Man convicted of murdering 2 in Mesa awaiting death penalty decision

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Jesus Busso-Estoppellans' 2011 mugshot (Source: Maricopa County Sheriff's Office) Jesus Busso-Estoppellans' 2011 mugshot (Source: Maricopa County Sheriff's Office)
Jesus Busso-Estoppellans' 2011 mugshot (Source: Maricopa County Sheriff's Office) Jesus Busso-Estoppellans' 2011 mugshot (Source: Maricopa County Sheriff's Office)
PHOENIX (3TV/CBS 5) -

A 28-year-old man convicted of murdering two young men is waiting to find out whether he will spend the rest of his life in prison or be put to death.

Jesus Busso-Estoppellans was found guilty of first-degree murder in the 2011 shooting deaths of 18-year-old Tyler Webster and 19-year-old Olek Wladyszewski.

It happened in Mesa on June 29, 2011. According to police, Webster and Wladyszewski were sitting in a car when Busso-Estoppellans, 21, at the time, walked up and shot them both in the head.

[ORIGINAL STORY: 2 Mesa teens shot, killed while sitting in car]

“… Webster was able to call 911 alerting officers that he had been shot in the head while he sat in the passenger seat of his car,” explained a news release about the conviction from the Maricopa County Attorney’s Office. “The driver Wladyszewski, had also been shot in the head and died at the scene.”

Webster later died at the hospital.

According to MCAO, police used text messages to connect Busso-Estoppellans to the double shooting. Investigators said he and Wladyszewski had been communicating about meeting in the area just minutes before the incident.

Police arrested him a couple of days after the shooting.

“Busso-Estopellan later admitted to investigators that he had lured the victims with the promise of a drug deal and then shot them both as they sat in the car,” according to MCAO. “He told investigators he had planned to kill Wladyszewski and killed Webster to ensure there were no witnesses to the murder.”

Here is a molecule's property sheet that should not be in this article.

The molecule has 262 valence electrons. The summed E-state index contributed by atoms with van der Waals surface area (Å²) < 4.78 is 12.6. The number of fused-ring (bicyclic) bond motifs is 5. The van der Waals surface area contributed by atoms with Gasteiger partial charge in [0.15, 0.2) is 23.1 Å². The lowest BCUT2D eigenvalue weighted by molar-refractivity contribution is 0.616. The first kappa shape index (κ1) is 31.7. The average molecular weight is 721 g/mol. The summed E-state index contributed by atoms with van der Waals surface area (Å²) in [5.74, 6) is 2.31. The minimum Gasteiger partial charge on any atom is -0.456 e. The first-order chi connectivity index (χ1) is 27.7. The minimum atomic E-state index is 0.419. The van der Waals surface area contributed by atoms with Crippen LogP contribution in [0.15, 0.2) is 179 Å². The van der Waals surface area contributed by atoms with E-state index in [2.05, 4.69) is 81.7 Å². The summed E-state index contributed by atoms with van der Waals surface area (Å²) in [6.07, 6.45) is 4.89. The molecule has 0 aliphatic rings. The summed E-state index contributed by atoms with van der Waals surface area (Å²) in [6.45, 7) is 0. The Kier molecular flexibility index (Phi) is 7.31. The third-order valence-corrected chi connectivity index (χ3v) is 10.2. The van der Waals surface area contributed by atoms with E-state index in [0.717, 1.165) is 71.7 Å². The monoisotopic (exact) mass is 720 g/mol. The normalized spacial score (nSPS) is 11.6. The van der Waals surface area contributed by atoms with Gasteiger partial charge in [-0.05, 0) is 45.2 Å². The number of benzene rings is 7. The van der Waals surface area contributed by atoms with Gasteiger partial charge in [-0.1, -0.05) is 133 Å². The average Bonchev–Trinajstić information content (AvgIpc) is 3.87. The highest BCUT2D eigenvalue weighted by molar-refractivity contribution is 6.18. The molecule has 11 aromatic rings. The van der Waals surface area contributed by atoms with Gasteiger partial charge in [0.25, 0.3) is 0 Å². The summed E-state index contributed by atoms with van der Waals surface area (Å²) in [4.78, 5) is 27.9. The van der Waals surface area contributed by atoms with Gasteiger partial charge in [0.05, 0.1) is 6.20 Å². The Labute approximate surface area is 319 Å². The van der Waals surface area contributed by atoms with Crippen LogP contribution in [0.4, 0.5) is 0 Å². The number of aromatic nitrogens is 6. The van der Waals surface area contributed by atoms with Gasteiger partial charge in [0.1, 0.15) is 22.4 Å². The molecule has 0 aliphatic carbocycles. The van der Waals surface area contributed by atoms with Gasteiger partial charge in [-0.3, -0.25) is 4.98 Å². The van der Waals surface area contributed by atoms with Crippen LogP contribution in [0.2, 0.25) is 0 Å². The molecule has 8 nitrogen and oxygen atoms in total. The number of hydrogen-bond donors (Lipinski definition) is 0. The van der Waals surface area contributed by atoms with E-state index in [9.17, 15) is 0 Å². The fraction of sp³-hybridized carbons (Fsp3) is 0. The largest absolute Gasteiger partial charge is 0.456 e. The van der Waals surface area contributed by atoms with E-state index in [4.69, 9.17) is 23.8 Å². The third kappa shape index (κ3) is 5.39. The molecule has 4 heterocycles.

[RELATED: Police: Suspect admits shooting, killing 2 young men]

Court paperwork from the time of the arrest showed that Busso-Estopellan brokered a marijuana purchase from Wladyszewski two months before the shooting, but the man who bought the pot hadn't paid yet and was threatening Busso-Estopellan.

Busso-Estopellan, who is in the U.S. illegally, said his actions were to protect his family from the man involved in the purchase of the marijuana. He also indicated he had been planning to the crime for one to two months.

MCAO spokeswoman Amanda Jacinto said the jury found aggravating factors in the case, which means they can sentence Busso-Estoppellans to death.

There are 117 inmates on Arizona's death row right now. All but three of them are men.

Executions in Arizona

It has been nearly four years since Arizona carried out an execution. The last execution was that of Joseph Wood in July 2014. It took him nearly two hours to die after he was given 15 doses of the two-drug combination -- the anesthetic midazolam and a narcotic painkiller -- Arizona used at the time.

The execution, which Woods' attorney described as botched, spawned more debate about how Arizona carries out the death penalty. Executions were put on hold while lawsuits on the issue made their way through the system.

[READ MORE: New documents shed little light on AZ inmate's 'botched' execution (April 21, 2015)]

In September 2017, a judge ruled that Arizona does not have to tell the public where it gets the drugs it uses for executions. Several media outlets, including Arizona's Family, had sued to get the information released.

Earlier in the year, the state revised its execution procedures, but lawyers for condemned inmates said the changes are not enough because the Arizona Department of Corrections director can make changes to the written procedure as he or she deems fit.

[RELATED: Lawyers for inmates rip revised execution procedures]

A few months later, both sides hit upon an agreement that limits the power of the DOC director to change execution drugs at the last minute, requires that drugs be tested before use and bars the state from using expired drugs. It also increases transparency in the execution process.

[READ MORE: Arizona, prisoners reach deal to settle death penalty suit]


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